New Orleans, La.
John Deasy, the suprintendent of Los Angeles public schools, opened the annual meeting of the Association of Education Finance and Policy here today with a call for researchers to help school and district administrators making decisions in hot political environments.
"In districts that are pushing this [school improvement] work hard, research gets violently polarized," Deasy said, adding that he regularly is presented with research by advocates rather than researchers.
"I think the piece that has been disappointing to me—as someone who reads and uses research very carefully—is its misuse as a tool as opposed to its primary purpose of helping me make a decision," Deasy said. "I need to hear research in the most neutral setting possible to help me make decisions."
However, Deasy said it is critical for administrators to integrate regular research and data analysis in any effort to improve schools. "Nobody's going to say they are in favor of 'education for some children,' so you have to focus on the behavior of the system: Who's getting into what courses, who's getting kicked out of what schools, who is being put in front of these teachers?" he said.
At the same time, he added, researchers need to work harder to help teachers, principals, and others understand the results of those observations without immediately putting them on the defensive.
"The descent on the district to tell us how screwed up we are is not a helpful approach," Deasy said. "Saying you know we have a problem and you're going to descend on us, write it up, and the first time we see it is in the L.A. Times is not helpful. ... Give us time to digest [a study] before it shows up on the internet."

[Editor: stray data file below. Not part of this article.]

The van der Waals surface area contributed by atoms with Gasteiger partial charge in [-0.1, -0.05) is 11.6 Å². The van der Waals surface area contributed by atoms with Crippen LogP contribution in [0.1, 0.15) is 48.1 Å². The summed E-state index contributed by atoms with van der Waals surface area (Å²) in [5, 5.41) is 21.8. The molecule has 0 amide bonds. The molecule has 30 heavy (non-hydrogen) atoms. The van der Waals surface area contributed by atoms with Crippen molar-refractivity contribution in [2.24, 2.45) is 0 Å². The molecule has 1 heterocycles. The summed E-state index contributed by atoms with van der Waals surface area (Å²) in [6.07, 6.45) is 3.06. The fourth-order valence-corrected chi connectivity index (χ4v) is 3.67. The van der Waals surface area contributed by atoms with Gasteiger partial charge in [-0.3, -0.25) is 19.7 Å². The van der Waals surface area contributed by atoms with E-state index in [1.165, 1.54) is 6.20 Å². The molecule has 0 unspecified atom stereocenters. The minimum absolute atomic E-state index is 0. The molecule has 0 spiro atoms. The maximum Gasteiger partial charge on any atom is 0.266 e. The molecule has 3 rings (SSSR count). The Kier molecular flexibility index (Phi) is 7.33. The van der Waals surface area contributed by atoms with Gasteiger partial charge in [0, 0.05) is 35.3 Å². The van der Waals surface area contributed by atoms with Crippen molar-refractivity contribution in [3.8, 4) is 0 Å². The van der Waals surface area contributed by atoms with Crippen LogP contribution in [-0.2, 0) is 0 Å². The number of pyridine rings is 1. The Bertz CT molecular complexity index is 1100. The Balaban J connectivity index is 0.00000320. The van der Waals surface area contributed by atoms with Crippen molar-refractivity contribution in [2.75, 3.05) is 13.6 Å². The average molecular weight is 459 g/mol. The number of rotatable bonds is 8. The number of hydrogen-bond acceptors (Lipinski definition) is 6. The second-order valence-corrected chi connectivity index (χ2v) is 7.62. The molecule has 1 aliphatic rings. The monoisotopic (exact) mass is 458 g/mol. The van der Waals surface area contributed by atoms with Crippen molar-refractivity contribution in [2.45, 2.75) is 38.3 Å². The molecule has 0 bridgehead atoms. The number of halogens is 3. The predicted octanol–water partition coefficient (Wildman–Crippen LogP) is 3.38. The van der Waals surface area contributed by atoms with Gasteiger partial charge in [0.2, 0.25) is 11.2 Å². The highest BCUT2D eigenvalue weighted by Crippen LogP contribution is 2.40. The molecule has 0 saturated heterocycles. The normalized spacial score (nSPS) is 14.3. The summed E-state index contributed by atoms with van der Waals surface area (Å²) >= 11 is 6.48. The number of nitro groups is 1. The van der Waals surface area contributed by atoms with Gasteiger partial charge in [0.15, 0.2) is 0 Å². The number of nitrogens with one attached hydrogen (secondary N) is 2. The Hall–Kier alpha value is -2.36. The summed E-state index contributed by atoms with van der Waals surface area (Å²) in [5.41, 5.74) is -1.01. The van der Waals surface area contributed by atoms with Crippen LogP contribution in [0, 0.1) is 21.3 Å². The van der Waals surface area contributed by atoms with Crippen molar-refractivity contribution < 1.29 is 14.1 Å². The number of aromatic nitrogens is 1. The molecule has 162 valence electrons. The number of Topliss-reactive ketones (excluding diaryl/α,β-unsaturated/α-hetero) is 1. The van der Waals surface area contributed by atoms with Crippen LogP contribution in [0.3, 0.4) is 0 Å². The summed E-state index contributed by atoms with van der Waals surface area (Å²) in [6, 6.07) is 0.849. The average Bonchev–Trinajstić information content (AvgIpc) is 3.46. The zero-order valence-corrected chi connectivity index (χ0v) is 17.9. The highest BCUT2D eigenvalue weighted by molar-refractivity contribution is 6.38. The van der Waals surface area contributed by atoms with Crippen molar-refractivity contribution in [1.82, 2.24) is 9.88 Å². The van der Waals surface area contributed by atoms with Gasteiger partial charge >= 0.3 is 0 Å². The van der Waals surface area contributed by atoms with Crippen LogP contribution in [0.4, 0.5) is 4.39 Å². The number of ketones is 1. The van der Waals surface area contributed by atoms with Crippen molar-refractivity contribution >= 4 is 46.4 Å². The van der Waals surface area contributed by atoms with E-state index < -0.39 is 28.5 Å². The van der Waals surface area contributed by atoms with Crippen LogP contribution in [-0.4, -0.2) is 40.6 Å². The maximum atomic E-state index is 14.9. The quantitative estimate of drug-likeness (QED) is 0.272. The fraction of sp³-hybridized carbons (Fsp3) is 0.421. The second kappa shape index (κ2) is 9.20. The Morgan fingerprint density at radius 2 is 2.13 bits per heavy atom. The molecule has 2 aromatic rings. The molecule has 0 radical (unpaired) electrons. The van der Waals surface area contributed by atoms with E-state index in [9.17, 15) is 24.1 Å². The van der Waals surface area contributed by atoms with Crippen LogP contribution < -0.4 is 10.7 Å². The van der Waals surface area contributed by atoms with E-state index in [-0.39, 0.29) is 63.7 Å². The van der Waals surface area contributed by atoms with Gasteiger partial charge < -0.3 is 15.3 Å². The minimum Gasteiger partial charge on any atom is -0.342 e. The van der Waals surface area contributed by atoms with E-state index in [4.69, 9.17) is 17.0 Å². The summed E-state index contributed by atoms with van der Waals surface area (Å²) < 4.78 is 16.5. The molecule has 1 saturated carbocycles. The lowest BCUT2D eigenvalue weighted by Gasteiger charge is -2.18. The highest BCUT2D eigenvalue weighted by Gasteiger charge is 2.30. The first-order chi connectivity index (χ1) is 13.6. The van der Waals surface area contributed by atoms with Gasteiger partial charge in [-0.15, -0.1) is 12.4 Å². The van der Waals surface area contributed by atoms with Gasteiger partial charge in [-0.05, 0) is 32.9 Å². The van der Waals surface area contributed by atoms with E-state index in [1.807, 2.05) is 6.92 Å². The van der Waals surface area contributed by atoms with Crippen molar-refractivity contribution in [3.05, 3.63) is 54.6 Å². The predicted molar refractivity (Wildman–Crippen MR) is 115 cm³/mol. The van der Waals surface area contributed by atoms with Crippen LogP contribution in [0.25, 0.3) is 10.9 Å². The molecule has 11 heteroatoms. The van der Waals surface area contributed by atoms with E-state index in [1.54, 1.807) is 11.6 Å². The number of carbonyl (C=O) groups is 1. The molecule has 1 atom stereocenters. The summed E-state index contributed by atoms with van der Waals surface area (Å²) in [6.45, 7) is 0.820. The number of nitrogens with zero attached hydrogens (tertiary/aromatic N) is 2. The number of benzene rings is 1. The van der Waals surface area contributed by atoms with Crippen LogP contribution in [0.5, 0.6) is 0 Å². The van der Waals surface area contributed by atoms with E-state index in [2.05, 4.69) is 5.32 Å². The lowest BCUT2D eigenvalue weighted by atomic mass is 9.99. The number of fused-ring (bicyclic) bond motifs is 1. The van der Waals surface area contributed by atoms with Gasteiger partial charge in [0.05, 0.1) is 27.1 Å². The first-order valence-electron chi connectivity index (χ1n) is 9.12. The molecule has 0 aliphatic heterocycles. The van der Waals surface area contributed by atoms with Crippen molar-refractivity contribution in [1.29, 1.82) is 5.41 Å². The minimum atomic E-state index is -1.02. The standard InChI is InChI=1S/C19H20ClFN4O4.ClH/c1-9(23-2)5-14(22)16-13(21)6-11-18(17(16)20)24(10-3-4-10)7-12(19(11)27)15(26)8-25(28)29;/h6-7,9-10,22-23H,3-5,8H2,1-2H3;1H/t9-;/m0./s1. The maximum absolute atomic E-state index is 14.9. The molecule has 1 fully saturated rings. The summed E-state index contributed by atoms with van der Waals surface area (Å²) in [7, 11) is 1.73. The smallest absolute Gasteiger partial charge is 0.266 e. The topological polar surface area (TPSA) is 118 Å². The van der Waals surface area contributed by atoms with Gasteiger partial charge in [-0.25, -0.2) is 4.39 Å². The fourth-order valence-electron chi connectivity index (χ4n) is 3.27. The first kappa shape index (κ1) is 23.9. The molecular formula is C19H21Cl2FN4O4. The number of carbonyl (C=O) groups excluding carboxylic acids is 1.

Ironically, Mr. Deasy's keynote was followed in the afternoon session by "Does the Market Value Value-Added?" a study of the effects of the high-profile release of Los Angeles district data on teacher effectiveness in 2010 and the resulting changes in the district's evaluation system for teachers.
Co-authors Scott A. Imberman. of Michigan State University, and Michael F. Lovenheim, of Cornell University, tracked differences in housing-price trends in the neighborhoods associated with schools and teachers discussed in the high-profile media stories last year on teachers' value-added effectiveness scores in different schools.
In an earlier discussion of the study, co-author Imberman noted that the Los Angeles public was confronted with three separate data dumps from three different groups: the initial stories from the Los Angeles Times, the school district's response and explanation, and then an updated set of data from the newspaper. A family buying a home could look up the value-added scores of a school in the neighborhood to which they were considering moving, or even look at the specific effectiveness score of the teacher their child might have after a move.
However, Imberman and Lovenheim found that while homeowners and parents did seem to change their home-buying in response to changes in average test scores at a given school (and increased home prices as a result, school and teacher value-added reports did not change how families chose homes.
Each set of new data and the stories around it discussed the value added by teachers in slightly different ways, Imberman said, and "I'm not sure anyone believed any of them, frankly."
The researchers concluded:
"That we find no effect of school or teacher value-added information on home prices suggests these school quality measures are not valued by local residents, at least on the margin. This is a surprising result, given the strong relationship found in other studies between these measures and student academic and future labor market success. ...
In some sense, however, the heightened controversy could have driven the public to ignore the value-added. Not only did the public debate and the widespread coverage of the L.A. Times' release in the media likely increase awareness of these methods, it also probably made the public more aware of the flaws in these measures."
Deasy, who came in as schools chief in 2011, during the teacher-data debate, said that the difference between the L.A. Times method for calculating teacher effectiveness and the district's own value-added method caused widespread confusion among teachers and the public.
"It was a conflagration at the time," Mr. Deasy added. "The entire oxygen around improvement shifted to publication, and that was a problem."
In the end, the episode did help the district start a broader conversation around multiple measures that should be part of teacher evaluation, he said, as well as a separate conversation about how the district approaches its own research.